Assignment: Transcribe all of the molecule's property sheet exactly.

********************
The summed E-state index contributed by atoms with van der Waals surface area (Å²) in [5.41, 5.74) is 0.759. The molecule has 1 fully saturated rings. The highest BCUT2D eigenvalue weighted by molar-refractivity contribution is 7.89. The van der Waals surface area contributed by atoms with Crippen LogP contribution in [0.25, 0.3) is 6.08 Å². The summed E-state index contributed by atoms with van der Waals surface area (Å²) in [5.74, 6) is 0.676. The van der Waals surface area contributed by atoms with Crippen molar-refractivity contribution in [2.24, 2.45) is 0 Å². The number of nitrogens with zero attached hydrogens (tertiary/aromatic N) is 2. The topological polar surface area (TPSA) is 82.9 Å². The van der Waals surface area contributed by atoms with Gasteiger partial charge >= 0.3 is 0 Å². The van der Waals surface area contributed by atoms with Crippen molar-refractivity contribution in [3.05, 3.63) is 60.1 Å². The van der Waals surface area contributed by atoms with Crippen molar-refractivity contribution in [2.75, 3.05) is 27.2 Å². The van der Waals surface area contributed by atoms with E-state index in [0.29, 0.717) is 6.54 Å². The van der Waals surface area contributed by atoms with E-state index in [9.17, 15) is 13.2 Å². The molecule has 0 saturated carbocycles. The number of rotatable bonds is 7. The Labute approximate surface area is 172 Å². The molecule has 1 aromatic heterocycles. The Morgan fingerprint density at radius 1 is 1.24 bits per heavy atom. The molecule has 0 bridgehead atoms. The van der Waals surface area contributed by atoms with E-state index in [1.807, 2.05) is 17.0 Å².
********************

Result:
The summed E-state index contributed by atoms with van der Waals surface area (Å²) in [5.41, 5.74) is 0.759. The molecule has 1 fully saturated rings. The highest BCUT2D eigenvalue weighted by molar-refractivity contribution is 7.89. The van der Waals surface area contributed by atoms with Crippen LogP contribution in [0.25, 0.3) is 6.08 Å². The summed E-state index contributed by atoms with van der Waals surface area (Å²) in [5.74, 6) is 0.676. The van der Waals surface area contributed by atoms with Crippen molar-refractivity contribution in [2.24, 2.45) is 0 Å². The number of nitrogens with zero attached hydrogens (tertiary/aromatic N) is 2. The topological polar surface area (TPSA) is 82.9 Å². The van der Waals surface area contributed by atoms with Gasteiger partial charge >= 0.3 is 0 Å². The van der Waals surface area contributed by atoms with Crippen molar-refractivity contribution in [3.05, 3.63) is 60.1 Å². The van der Waals surface area contributed by atoms with Crippen molar-refractivity contribution in [2.75, 3.05) is 27.2 Å². The van der Waals surface area contributed by atoms with E-state index in [0.29, 0.717) is 6.54 Å². The van der Waals surface area contributed by atoms with E-state index in [9.17, 15) is 13.2 Å². The molecule has 0 saturated carbocycles. The number of rotatable bonds is 7. The Labute approximate surface area is 172 Å². The molecule has 1 aromatic heterocycles. The Morgan fingerprint density at radius 1 is 1.24 bits per heavy atom. The molecule has 0 bridgehead atoms. The van der Waals surface area contributed by atoms with E-state index in [1.807, 2.05) is 17.0 Å².